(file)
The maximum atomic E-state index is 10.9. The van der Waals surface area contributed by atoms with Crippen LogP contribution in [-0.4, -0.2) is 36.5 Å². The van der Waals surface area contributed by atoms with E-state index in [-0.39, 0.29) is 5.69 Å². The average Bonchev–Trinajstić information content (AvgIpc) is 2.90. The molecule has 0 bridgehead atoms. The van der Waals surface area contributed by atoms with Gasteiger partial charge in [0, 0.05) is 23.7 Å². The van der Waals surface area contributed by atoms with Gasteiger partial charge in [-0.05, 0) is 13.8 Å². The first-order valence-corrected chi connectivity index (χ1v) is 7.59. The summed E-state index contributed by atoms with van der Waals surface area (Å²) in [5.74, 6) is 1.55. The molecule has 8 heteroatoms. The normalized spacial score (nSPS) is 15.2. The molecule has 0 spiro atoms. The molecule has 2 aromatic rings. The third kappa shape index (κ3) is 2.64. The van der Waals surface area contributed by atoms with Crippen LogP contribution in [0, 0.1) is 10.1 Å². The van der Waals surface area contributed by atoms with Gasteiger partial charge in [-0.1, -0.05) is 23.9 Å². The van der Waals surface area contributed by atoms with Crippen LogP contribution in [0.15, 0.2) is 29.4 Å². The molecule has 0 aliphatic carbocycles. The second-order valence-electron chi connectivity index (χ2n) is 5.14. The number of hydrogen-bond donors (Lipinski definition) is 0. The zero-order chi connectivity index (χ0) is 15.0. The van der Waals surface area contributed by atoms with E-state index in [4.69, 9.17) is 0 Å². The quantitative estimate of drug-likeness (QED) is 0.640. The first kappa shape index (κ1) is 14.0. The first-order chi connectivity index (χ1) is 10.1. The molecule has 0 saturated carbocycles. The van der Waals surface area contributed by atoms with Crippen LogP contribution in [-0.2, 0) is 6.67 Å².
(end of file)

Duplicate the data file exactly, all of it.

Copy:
The maximum atomic E-state index is 10.9. The van der Waals surface area contributed by atoms with Crippen LogP contribution in [-0.4, -0.2) is 36.5 Å². The van der Waals surface area contributed by atoms with E-state index in [-0.39, 0.29) is 5.69 Å². The average Bonchev–Trinajstić information content (AvgIpc) is 2.90. The molecule has 0 bridgehead atoms. The van der Waals surface area contributed by atoms with Gasteiger partial charge in [0, 0.05) is 23.7 Å². The van der Waals surface area contributed by atoms with Gasteiger partial charge in [-0.05, 0) is 13.8 Å². The first-order valence-corrected chi connectivity index (χ1v) is 7.59. The summed E-state index contributed by atoms with van der Waals surface area (Å²) in [5.74, 6) is 1.55. The molecule has 8 heteroatoms. The normalized spacial score (nSPS) is 15.2. The molecule has 0 spiro atoms. The molecule has 2 aromatic rings. The third kappa shape index (κ3) is 2.64. The van der Waals surface area contributed by atoms with Crippen LogP contribution in [0, 0.1) is 10.1 Å². The van der Waals surface area contributed by atoms with Gasteiger partial charge in [-0.1, -0.05) is 23.9 Å². The van der Waals surface area contributed by atoms with Crippen LogP contribution in [0.15, 0.2) is 29.4 Å². The molecule has 0 aliphatic carbocycles. The second-order valence-electron chi connectivity index (χ2n) is 5.14. The number of hydrogen-bond donors (Lipinski definition) is 0. The zero-order chi connectivity index (χ0) is 15.0. The van der Waals surface area contributed by atoms with E-state index in [4.69, 9.17) is 0 Å². The quantitative estimate of drug-likeness (QED) is 0.640. The first kappa shape index (κ1) is 14.0. The first-order chi connectivity index (χ1) is 10.1. The molecule has 0 saturated carbocycles. The van der Waals surface area contributed by atoms with Crippen LogP contribution in [-0.2, 0) is 6.67 Å².